On the trains with wi-fi, audio streaming is generally doable, though you may get some buffering, particularly in more rural areas where the cell towers aren't as robust. However, if you're traveling on the Coast Starlight or Empire Builder, there will not be wi-fi, so that point is moot.

If you have a smartphone, you could use cellular data to stream radio stations that way. There's lots of apps that have different stations available. Unless there's a very particular reason why you'd want to use a wi-fi radio, I'd recommend using a smartphone to stream radio stations instead. Note that if you have a limited data plan, this will draw from your data allotment, and it can go through that allotment fairly quickly if you're listening for hours.

You could also look into podcasts of your favorite radio shows. They won't be in real-time, but many syndicated shows offer them, and they can be downloaded when wi-fi or strong cellular service is available and listened to at a later time (including when signal is not available.) This is my preferred way of listening to audio shows on the train - there's more variety and I'm not worried about losing cell service and getting buffering.
 

Northwestern

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"That's correct. Most (all?) of the Superliner cars have not been equipped with permanent wi-fi hardware, so wi-fi is not available through Amtrak."

Thanks for the info, Jebr. I noticed that other LD trains, such as the SWC and Zephyr are also not on the list. Well, maybe next time I will try to stream audio on my smartphone.
.
 
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As others have pointed out, there has been a lot of recent progress in bringing satellite connectivity to mainstream cellphones.

Previously, this required specialized devices with unique antennas, operating at different powers, on different frequencies, and would typically require line of site to the sky.

Absent a major technological development, currently extant cellular phones physically lack the hardware to connect to a satellite. There is no over the air update which could change that.

Apple has very recently announced that some high end editions of their latest iPhones will allow for *very limited* satellite connectivity - basically the ability to send text messages in emergency circumstances - they won't allow for phone calls or wifi hotspot data via satellite. Perhaps in a few years, but not yet. I have no doubt that a few android handset manufacturers will soon offer a similar service.

Amtrak trains which offer wifi derive their connection from the ordinary cellular network - so if your phone is out of coverage range, so too will the train's wifi system.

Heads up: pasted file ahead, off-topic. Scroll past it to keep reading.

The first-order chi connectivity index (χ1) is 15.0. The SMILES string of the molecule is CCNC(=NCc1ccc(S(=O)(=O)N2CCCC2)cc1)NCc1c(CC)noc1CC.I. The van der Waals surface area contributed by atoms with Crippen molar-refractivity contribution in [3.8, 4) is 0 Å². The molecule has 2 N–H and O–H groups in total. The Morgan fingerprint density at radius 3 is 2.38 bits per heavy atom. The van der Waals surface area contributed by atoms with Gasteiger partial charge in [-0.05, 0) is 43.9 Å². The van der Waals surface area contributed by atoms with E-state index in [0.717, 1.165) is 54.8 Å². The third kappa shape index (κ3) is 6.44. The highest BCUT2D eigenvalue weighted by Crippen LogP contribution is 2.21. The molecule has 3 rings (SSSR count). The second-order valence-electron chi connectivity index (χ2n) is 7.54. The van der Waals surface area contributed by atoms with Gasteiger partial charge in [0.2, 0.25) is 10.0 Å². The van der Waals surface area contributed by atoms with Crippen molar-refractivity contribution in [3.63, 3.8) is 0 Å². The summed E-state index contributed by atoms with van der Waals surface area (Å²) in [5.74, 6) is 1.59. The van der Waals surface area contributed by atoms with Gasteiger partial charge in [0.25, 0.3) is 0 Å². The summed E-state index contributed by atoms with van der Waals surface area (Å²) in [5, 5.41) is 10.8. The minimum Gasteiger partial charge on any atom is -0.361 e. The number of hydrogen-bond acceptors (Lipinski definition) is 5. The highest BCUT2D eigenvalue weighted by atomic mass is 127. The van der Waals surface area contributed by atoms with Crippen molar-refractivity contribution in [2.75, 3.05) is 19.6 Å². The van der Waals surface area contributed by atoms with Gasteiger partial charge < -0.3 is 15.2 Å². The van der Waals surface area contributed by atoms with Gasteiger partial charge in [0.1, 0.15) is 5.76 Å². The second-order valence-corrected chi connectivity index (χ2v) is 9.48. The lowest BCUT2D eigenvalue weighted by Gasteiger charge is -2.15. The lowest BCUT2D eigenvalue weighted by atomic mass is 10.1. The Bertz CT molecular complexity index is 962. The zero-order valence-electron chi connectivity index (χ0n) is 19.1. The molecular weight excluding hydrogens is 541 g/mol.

If you have an essential business need (or simply a desire and sufficiently deep wallet), you could look at a device like this:


(I have no affiliation with this site, though I do own one of these devices).

As long as it can "see the sky" (placing it by a window works) it will create a wifi hotspot and reach the outside world via satellite.

The speeds are modest - you can check email and do light web browsing, but it absolutely won't handle things like gaming, streaming video, or zoom calls.
 

zephyr17

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My experience is outside the NEC, wifi, where available, my experience being primarily on the Cascades and Empire Service, is awful. Slow and glitchy. Using my phone's data plan and tethering my tablet yields much better results.
 

Northwestern

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I tried to use my cell phone on my last trip on the Coast Starlight. The dead spots seemed to be Sacramento to Klamath Falls, and, especially Klamath Falls to Eugene. However, the Starlight does travel through populous areas from LA to Sacramento and Eugene to Seattle. It would seem wi-fi connectivity would be much better through those areas. Maybe Direct TV or Dish Network could put a few satellite dishes on top of the train. :)
 
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I tried to use my cell phone on my last trip on the Coast Starlight. The dead spots seemed to be Sacramento to Klamath Falls, and, especially Klamath Falls to Eugene. However, the Starlight does travel through populous areas from LA to Sacramento and Eugene to Seattle. It would seem wi-fi connectivity would be much better through those areas. Maybe Direct TV or Dish Network could put a few satellite dishes on top of the train. :)

I know you mean it mostly in humor, but DirecTV/Dish do actually offer a mobile solution for cars (not just campers or RVs). It's only for TV reception, though - they don't offer a version for two way data.

I had one installed on my roof rack years ago, before cellular data was fast enough to stream video. Looks like this:


Nearly flat/flush package to the roofline, along with a control module to keep the receiver continually in correct aim as the vehicle moved.
 

DonNewcomb

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Maybe Direct TV or Dish Network could put a few satellite dishes on top of the train. :)